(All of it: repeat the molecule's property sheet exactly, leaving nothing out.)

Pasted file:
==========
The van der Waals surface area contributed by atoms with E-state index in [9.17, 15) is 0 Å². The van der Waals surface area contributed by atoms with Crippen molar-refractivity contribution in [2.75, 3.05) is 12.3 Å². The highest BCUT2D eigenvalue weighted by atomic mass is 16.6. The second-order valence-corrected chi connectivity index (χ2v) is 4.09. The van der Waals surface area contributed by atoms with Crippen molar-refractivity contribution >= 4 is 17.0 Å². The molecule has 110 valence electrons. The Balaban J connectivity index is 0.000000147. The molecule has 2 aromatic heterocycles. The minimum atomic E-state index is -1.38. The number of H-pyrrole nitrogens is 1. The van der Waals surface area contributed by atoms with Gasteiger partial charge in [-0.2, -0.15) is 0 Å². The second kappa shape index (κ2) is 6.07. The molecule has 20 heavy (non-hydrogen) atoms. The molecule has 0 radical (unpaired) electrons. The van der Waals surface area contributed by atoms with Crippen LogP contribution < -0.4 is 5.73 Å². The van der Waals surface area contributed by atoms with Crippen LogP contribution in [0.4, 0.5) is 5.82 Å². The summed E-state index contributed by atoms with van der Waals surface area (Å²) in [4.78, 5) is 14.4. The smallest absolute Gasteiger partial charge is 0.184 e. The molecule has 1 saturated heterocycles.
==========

The van der Waals surface area contributed by atoms with E-state index in [9.17, 15) is 0 Å². The van der Waals surface area contributed by atoms with Crippen molar-refractivity contribution in [2.75, 3.05) is 12.3 Å². The highest BCUT2D eigenvalue weighted by atomic mass is 16.6. The second-order valence-corrected chi connectivity index (χ2v) is 4.09. The van der Waals surface area contributed by atoms with Crippen molar-refractivity contribution >= 4 is 17.0 Å². The molecule has 110 valence electrons. The Balaban J connectivity index is 0.000000147. The molecule has 2 aromatic heterocycles. The minimum atomic E-state index is -1.38. The number of H-pyrrole nitrogens is 1. The van der Waals surface area contributed by atoms with Gasteiger partial charge in [-0.2, -0.15) is 0 Å². The second kappa shape index (κ2) is 6.07. The molecule has 20 heavy (non-hydrogen) atoms. The molecule has 0 radical (unpaired) electrons. The van der Waals surface area contributed by atoms with Crippen LogP contribution < -0.4 is 5.73 Å². The van der Waals surface area contributed by atoms with Crippen LogP contribution in [0.4, 0.5) is 5.82 Å². The summed E-state index contributed by atoms with van der Waals surface area (Å²) in [4.78, 5) is 14.4. The smallest absolute Gasteiger partial charge is 0.184 e. The molecule has 1 saturated heterocycles.